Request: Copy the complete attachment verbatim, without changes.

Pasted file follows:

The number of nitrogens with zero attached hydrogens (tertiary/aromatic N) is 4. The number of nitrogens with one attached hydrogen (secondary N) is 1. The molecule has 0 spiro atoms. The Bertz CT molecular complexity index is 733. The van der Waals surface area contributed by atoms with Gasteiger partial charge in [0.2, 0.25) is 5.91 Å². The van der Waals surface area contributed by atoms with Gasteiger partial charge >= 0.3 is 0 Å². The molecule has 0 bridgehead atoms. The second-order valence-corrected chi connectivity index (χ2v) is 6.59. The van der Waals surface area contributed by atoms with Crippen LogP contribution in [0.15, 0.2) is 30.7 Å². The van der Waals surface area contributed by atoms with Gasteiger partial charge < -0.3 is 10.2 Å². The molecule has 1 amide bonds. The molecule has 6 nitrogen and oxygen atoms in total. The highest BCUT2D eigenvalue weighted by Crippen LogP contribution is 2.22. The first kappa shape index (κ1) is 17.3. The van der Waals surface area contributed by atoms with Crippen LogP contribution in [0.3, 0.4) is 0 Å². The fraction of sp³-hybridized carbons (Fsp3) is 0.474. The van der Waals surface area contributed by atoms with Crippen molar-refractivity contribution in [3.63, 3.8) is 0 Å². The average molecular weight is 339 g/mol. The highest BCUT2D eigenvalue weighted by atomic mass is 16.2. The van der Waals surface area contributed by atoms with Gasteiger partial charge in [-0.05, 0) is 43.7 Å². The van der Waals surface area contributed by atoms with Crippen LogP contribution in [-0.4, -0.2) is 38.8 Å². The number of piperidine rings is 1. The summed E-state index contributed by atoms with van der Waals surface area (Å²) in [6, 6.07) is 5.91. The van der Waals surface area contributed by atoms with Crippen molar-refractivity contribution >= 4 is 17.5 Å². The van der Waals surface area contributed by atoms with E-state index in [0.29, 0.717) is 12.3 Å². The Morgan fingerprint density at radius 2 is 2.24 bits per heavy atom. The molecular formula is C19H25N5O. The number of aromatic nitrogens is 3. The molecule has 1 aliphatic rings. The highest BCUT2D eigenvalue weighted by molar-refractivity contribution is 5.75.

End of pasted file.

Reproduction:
The number of nitrogens with zero attached hydrogens (tertiary/aromatic N) is 4. The number of nitrogens with one attached hydrogen (secondary N) is 1. The molecule has 0 spiro atoms. The Bertz CT molecular complexity index is 733. The van der Waals surface area contributed by atoms with Gasteiger partial charge in [0.2, 0.25) is 5.91 Å². The van der Waals surface area contributed by atoms with Gasteiger partial charge >= 0.3 is 0 Å². The molecule has 0 bridgehead atoms. The second-order valence-corrected chi connectivity index (χ2v) is 6.59. The van der Waals surface area contributed by atoms with Crippen LogP contribution in [0.15, 0.2) is 30.7 Å². The van der Waals surface area contributed by atoms with Gasteiger partial charge < -0.3 is 10.2 Å². The molecule has 1 amide bonds. The molecule has 6 nitrogen and oxygen atoms in total. The highest BCUT2D eigenvalue weighted by Crippen LogP contribution is 2.22. The first kappa shape index (κ1) is 17.3. The van der Waals surface area contributed by atoms with Crippen LogP contribution in [0.3, 0.4) is 0 Å². The fraction of sp³-hybridized carbons (Fsp3) is 0.474. The van der Waals surface area contributed by atoms with Crippen molar-refractivity contribution in [3.63, 3.8) is 0 Å². The average molecular weight is 339 g/mol. The highest BCUT2D eigenvalue weighted by atomic mass is 16.2. The van der Waals surface area contributed by atoms with Gasteiger partial charge in [-0.05, 0) is 43.7 Å². The van der Waals surface area contributed by atoms with Crippen LogP contribution in [-0.4, -0.2) is 38.8 Å². The number of piperidine rings is 1. The summed E-state index contributed by atoms with van der Waals surface area (Å²) in [6, 6.07) is 5.91. The van der Waals surface area contributed by atoms with Crippen molar-refractivity contribution >= 4 is 17.5 Å². The van der Waals surface area contributed by atoms with E-state index in [0.29, 0.717) is 12.3 Å². The Morgan fingerprint density at radius 2 is 2.24 bits per heavy atom. The molecular formula is C19H25N5O. The number of aromatic nitrogens is 3. The molecule has 1 aliphatic rings. The highest BCUT2D eigenvalue weighted by molar-refractivity contribution is 5.75.